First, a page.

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India stays firm, rejects NPT, CTBT

India stays firm, rejects NPT, CTBT

Author: Nirmala Ganapathy
Publication: The Economic Times
Date: September 26, 2009
URL: http://economictimes.indiatimes.com/India-stays-firm-rejects-NPT-CTBT/articleshow/5058444.cms

Introduction: Govt 'Committed To Unilateral Moratorium On Tests, Says US Is In No Position To Arm-Twist other

After the Nuclear Non-proliferation Treaty (NPT), the US has renewed the call for countries to sign the Comprehensive Test Ban Treaty, but India, for now, remains unfazed.

The government has said no to both CTBT and NPT. And officials pointed out that the US, which is yet to ratify the CTBT, is in no position to push other countries to sign the treaty. In fact, New Delhi, for now, expects serious discourse and movement on the issue only after the US ratifies the treaty. And this is expected to take time as Mr Obama currently does not have sufficient numbers to push the treaty through the US Senate.

But this hasn't stopped the US from stating its intention of bringing the CTBT into force and in pushing other countries to sign the treaty. US secretary of state Hillary Clinton speaking at the CTBT Article XIV conference signalled the US intention of pushing India and others to come into the CTBT fold.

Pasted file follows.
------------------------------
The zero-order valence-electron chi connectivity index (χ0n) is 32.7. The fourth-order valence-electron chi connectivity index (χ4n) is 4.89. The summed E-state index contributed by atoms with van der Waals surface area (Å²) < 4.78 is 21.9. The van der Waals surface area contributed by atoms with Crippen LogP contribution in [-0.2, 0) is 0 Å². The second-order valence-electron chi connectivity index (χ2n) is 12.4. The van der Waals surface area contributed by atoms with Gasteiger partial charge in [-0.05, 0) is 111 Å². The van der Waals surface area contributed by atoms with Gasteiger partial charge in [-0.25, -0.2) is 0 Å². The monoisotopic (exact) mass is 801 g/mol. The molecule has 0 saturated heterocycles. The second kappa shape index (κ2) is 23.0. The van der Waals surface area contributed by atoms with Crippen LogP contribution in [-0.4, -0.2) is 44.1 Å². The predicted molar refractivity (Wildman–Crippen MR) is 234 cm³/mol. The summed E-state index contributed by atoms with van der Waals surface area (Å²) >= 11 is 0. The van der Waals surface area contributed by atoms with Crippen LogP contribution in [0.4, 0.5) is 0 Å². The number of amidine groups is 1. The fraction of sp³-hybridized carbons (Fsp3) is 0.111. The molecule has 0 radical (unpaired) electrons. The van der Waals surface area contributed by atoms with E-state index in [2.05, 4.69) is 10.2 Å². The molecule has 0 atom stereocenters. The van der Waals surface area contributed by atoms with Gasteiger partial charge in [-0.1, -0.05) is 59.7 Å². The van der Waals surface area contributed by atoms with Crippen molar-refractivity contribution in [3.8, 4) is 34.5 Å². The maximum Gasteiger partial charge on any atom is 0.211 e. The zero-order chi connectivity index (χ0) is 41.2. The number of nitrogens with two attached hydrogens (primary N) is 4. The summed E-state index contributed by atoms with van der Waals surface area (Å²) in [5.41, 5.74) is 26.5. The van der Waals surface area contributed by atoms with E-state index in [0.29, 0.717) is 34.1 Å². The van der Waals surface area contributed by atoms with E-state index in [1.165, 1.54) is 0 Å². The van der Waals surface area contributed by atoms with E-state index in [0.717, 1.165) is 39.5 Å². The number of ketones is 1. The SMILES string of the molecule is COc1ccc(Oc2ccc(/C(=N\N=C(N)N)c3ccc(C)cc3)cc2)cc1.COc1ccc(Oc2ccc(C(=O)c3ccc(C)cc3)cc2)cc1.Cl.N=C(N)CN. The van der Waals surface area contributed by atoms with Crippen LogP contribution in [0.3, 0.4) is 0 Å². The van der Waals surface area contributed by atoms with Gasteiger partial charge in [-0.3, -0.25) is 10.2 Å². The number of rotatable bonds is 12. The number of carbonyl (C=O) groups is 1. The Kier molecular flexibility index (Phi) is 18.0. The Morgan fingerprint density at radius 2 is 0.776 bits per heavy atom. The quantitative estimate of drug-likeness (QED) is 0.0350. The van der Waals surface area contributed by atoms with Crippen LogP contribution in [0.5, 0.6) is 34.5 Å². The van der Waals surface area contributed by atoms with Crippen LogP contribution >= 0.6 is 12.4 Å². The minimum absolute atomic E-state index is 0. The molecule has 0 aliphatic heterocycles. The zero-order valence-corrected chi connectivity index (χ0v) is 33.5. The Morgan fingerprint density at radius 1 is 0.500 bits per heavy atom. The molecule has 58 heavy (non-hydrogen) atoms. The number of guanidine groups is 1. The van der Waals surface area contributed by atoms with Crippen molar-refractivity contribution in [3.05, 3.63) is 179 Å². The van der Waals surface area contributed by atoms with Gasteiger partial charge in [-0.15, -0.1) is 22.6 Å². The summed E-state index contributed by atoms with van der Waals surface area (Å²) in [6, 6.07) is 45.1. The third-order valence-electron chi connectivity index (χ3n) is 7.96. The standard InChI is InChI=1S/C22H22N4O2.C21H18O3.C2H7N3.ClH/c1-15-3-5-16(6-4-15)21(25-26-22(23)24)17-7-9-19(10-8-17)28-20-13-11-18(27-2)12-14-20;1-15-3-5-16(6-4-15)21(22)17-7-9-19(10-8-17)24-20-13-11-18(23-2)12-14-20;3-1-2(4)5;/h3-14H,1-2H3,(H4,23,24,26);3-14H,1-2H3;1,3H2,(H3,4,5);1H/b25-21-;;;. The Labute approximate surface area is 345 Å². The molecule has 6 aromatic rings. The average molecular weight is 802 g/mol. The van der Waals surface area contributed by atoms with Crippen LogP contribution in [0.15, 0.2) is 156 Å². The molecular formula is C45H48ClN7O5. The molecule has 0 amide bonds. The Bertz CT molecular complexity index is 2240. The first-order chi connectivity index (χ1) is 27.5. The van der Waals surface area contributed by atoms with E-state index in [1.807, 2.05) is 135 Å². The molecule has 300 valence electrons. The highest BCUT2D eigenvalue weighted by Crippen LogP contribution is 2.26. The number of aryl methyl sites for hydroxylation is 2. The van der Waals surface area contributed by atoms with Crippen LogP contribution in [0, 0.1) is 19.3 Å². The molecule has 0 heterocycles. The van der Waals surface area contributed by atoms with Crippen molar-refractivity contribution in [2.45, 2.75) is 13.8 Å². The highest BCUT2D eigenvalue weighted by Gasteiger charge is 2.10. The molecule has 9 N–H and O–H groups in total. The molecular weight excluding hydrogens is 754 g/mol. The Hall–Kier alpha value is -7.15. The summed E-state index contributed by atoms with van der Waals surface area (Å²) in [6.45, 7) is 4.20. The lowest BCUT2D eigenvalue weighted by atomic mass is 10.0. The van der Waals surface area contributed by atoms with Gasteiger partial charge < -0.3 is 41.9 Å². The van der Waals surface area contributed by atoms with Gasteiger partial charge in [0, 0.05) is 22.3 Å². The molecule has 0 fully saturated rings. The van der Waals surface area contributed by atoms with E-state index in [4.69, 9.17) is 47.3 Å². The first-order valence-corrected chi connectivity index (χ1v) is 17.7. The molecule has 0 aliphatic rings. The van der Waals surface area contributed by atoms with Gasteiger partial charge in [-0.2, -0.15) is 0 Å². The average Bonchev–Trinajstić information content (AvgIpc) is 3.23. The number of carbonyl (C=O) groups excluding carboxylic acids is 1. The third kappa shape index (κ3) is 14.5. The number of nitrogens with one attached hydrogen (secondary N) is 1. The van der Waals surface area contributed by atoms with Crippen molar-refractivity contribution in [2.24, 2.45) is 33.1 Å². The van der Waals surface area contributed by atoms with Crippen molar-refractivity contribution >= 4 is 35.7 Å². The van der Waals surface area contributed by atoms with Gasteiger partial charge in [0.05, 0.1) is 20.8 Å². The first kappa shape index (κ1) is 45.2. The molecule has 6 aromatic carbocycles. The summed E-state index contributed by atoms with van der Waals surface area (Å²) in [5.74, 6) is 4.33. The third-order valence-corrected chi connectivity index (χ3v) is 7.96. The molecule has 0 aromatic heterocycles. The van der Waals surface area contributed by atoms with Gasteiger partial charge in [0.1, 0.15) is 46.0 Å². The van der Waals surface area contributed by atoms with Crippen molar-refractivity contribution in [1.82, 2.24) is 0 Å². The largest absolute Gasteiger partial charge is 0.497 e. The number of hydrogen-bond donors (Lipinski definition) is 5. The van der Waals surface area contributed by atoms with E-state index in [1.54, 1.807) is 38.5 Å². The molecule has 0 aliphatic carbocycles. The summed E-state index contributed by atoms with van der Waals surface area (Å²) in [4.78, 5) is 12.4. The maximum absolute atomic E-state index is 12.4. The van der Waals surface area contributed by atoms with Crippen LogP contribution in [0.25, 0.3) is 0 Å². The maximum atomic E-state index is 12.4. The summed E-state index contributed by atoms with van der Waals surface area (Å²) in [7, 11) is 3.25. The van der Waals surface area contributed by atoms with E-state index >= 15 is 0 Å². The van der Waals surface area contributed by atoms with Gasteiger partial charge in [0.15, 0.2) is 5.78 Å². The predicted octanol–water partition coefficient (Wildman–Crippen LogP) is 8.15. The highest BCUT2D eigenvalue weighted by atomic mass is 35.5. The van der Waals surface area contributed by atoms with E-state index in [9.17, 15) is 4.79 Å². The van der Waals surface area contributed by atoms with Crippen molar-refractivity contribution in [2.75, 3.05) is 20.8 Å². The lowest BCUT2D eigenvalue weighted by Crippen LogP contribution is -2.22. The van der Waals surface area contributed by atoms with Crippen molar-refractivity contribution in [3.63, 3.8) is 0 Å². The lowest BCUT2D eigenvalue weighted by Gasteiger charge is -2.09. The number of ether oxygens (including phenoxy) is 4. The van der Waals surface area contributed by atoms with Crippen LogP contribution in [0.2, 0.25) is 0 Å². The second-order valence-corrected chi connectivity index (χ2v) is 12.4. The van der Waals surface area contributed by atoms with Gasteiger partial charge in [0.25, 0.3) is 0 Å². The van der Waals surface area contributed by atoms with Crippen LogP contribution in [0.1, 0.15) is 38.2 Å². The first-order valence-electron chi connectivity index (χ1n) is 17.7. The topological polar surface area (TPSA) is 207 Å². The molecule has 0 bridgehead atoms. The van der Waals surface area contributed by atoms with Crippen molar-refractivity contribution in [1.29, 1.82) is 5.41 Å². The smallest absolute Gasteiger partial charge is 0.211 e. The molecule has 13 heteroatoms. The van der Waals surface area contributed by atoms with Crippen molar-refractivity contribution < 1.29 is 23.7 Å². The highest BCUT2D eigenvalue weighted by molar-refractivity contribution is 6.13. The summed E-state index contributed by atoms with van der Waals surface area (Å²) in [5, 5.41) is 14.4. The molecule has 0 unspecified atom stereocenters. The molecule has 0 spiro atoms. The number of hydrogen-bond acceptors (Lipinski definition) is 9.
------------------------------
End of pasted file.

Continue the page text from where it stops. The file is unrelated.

"As we work with the Senate to ratify the CTBT, we will encourage other countries to play their part, including the eight remaining Annex 2 countries. Those who haven't signed should sign,'' said Ms Clinton at the conference. India along with eight other countries, including Pakistan, fall into the Annexe 2 countries that are yet to sign the treaty.

This has only elicited a negative response from India. Prime Minister's special envoy on climate change Shyam Saran said India will not be a party to the NPT as a non-nuclear weapon state or sign the CTBT. "We are committed to nuclear disarmament and at the same time we are also committed to unilateral moratorium on nuclear tests," he was quoted as saying.

But analysts pointed out that there is always the possibility that India could come under pressure to sign the treaty even before the US Senate gives its nod. "In normal circumstances the pressure should build up on India only after the US Congress ratifies the treaty but there is always the danger that in the run up to getting Congress support, the Obama administration might ratchet up pressure on India to sign the CTBT to show the US Congress," said strategic affairs analyst Brahma Chellaney.

The situation is expected to become clear only by the middle of next year. ``They are hoping to see ratification in the middle of next year... one will get a clear indication then,'' sources said But if US does ratify the CTBT, India is expected to come under immediate pressure to sign the treaty. Analysts pointed out that India will then find it very difficult to maintain its current position against the CTBT.

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